Each week, Baseball Press will be providing some "under the radar" fantasy players for NL-only leagues, AL-only leagues and mixed leagues. We'll review the diamonds in the rough on the waiver wire that might help you boost your fantasy team in 2011.
With all of the unpredictable injuries, slumps, and job changes, many fantasy owners are already looking to the waiver wire for help in keeping their early season hopes alive. Here are some mixed league options for owners looking to make additions in the early stages of the fantasy campaign:
* Owned percentages via Yahoo! Fantasy Sports
Prior to the start of the season, there were many questions regarding the Texas lineup and where players would play. Fast forward to the Josh Hamilton injury
, and outfielder David Murphy becomes a solid regular who is expected to be in the lineup every day. However, owners in daily leagues should be aware of Murphy's mediocre career numbers against lefties (.266/.307/385). Regardless, with Murphy roaming the outfield for Texas over the next two months, he'll have every opportunity to put up some steals and a few homers for your team while providing a reliable batting average. In addition, the Rangers have Mitch Moreland, also a lefthanded hitter, and he could see some time in the outfield too. Nevertheless, Murphy is a must-grab for owners.
Zach Britton was a highly-regarded prospect prior to the start of the season, but after the Brian Matusz
injury the Orioles wasted no time in calling Britton up to the big leagues. Over his first two starts, Britton has made a name for himself by allowing just one earned run over 13 2/3 innings. He won't post big strikeout numbers, but his nasty sinker makes him an effective extreme ground ball pitcher. Britton's next scheduled start is against the Cleveland Indians, and though the matchup on paper appears to be in his favor, the Indians are playing good baseball lately. Even with as a rookie pitcher in the American League East, Britton is the game's top lefthanded pitching prospect for a reason and owners shouldn't be afraid to take a chance on the southpaw.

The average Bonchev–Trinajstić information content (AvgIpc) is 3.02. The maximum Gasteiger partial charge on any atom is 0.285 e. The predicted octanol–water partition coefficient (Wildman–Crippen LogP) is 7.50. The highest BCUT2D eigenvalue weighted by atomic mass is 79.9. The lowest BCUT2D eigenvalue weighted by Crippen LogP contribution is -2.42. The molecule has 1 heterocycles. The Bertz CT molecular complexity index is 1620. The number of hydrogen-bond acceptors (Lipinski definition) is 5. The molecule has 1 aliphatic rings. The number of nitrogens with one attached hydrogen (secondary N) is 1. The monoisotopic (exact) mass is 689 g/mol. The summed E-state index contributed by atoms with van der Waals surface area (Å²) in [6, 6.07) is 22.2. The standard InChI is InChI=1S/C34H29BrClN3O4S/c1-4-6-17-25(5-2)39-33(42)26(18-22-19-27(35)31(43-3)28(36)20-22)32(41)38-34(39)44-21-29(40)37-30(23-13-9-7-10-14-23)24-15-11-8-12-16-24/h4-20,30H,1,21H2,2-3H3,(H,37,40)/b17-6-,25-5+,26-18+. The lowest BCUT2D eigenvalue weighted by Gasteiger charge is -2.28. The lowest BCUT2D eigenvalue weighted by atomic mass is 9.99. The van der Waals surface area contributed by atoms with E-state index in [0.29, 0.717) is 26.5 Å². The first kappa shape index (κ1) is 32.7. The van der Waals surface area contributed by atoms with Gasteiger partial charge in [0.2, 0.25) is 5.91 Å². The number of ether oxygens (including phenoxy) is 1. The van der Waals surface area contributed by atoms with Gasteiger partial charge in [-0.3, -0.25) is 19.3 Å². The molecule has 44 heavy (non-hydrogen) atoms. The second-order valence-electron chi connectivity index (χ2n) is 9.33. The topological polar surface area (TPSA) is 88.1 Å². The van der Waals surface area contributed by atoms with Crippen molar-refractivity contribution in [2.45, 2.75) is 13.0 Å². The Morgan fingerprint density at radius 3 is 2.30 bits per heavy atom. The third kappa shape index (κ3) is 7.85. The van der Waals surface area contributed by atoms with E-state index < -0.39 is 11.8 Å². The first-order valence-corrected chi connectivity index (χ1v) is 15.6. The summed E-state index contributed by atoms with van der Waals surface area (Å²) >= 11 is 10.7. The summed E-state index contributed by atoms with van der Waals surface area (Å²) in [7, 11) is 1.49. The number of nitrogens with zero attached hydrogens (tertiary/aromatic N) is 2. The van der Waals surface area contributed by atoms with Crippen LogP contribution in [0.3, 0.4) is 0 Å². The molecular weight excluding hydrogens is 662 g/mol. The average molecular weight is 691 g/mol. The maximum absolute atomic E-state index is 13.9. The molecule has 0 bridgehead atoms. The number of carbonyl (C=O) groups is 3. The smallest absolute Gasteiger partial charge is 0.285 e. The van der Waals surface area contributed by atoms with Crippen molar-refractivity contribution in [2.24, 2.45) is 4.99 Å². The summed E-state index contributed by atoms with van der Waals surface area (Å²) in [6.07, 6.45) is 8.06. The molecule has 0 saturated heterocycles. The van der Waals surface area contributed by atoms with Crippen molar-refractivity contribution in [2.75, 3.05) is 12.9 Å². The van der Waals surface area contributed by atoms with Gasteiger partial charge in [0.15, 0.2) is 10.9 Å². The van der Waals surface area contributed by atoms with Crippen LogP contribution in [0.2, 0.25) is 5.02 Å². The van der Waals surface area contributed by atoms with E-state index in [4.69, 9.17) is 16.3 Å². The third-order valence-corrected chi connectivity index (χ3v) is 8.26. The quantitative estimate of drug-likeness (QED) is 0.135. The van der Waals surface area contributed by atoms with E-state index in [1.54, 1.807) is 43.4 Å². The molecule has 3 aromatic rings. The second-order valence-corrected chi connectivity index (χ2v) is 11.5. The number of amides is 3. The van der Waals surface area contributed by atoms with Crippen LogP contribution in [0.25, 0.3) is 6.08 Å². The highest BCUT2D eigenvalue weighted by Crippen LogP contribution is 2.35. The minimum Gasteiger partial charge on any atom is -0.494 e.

Hitting leadoff for a really good lineup has its benefits; just ask Dexter Fowler of the Colorado Rockies. Over 11 games this season, Fowler has posted an on-base percentage (OBP) of .346 and ten runs scored. Despite just two steals early on, Fowler has the upside to steal between 20 and 30 bags in 2011. He has a good eye at the plate too, allowing him to reach base and score runs. If your roster is lacking speed and runs, Fowler is a great addition.
Derek Holland has started the season red hot, but he'll face a tough test this weekend in a road game against the New York Yankees. Over a pair of starts, he's collected two wins and 11 strikeouts while walking just three hitters. A major reason for his success thus far is his ability to spot his pitches on the outer half of the plate, as noted by David Pinto of Baseball Musings
. His ability to limit home runs and walks going forward is likely sustainable based on previous history, making him a serviceable arm at the back end of your fantasy pitching rotation.
After a slow start to the season with just 2 hits in 20 at-bats, Danny Valencia is still an interesting option to watch, particularly given the current state of the Minnesota Twins and all of the injured third basemen in baseball. While it appeared that Valencia's early struggles could land him a seat on the bench, the injury to Minnesota second baseman Tsuyoshi Nishioka
will allow Valencia to remain in the lineup. Michael Cuddyer
will likely see the bulk of the starts at second base moving forward, so he won't take playing time away from Valencia at third, for now. Valencia isn't currently setting the fantasy baseball world on fire, but he does have a triple slash line of .278/.350/.278 over his last five games. If you're a fantasy owner who is hurting from injuries at third base and you can have some patience, Valencia makes for a nice play.
Though fantasy owners often ignore platoon players, Colorado outfielder Seth Smith deserves plenty of attention. While Smith will likely take a seat when facing lefthanded pitching, he's still making plenty of noise against righthanders this year. Even with a career slash line of .197/.275/.346 against lefties, Rockies manager Jim Tracy is still sometimes starting Smith against southpaws. Ryan Spilborghs
will most likely receive the majority of the starts against lefties, but owners shouldn't discount Smith's production, even as a platoon player. Over the past two seasons, Smith has averaged 392 plate appearances, 16 home runs and 54 RBI per year. With the Rockies scoring a ton of runs and the high likelihood of facing a righthanded starter, Smith is a nice option in deep leagues.
Worth a Look
Atlanta pitcher Jair Jurrjens is a sneaky pick for owners this weekend, as he expected to be activated from the disabled list and face the New York Mets. Jurrjens will be making his first major league start of the season after being sidelined with a right oblique injury. In his final rehab start, Jair threw 81 pitches over six pain-free innings. In ten career starts against the Mets he has a 7-2 record with a 2.81 ERA and a 1.23 WHIP. Furthermore, in four career home starts against the Mets, he's 4-0 with a 1.75 ERA. If you're searching for a solid stream pitcher this weekend, Jurrjens is worth a look.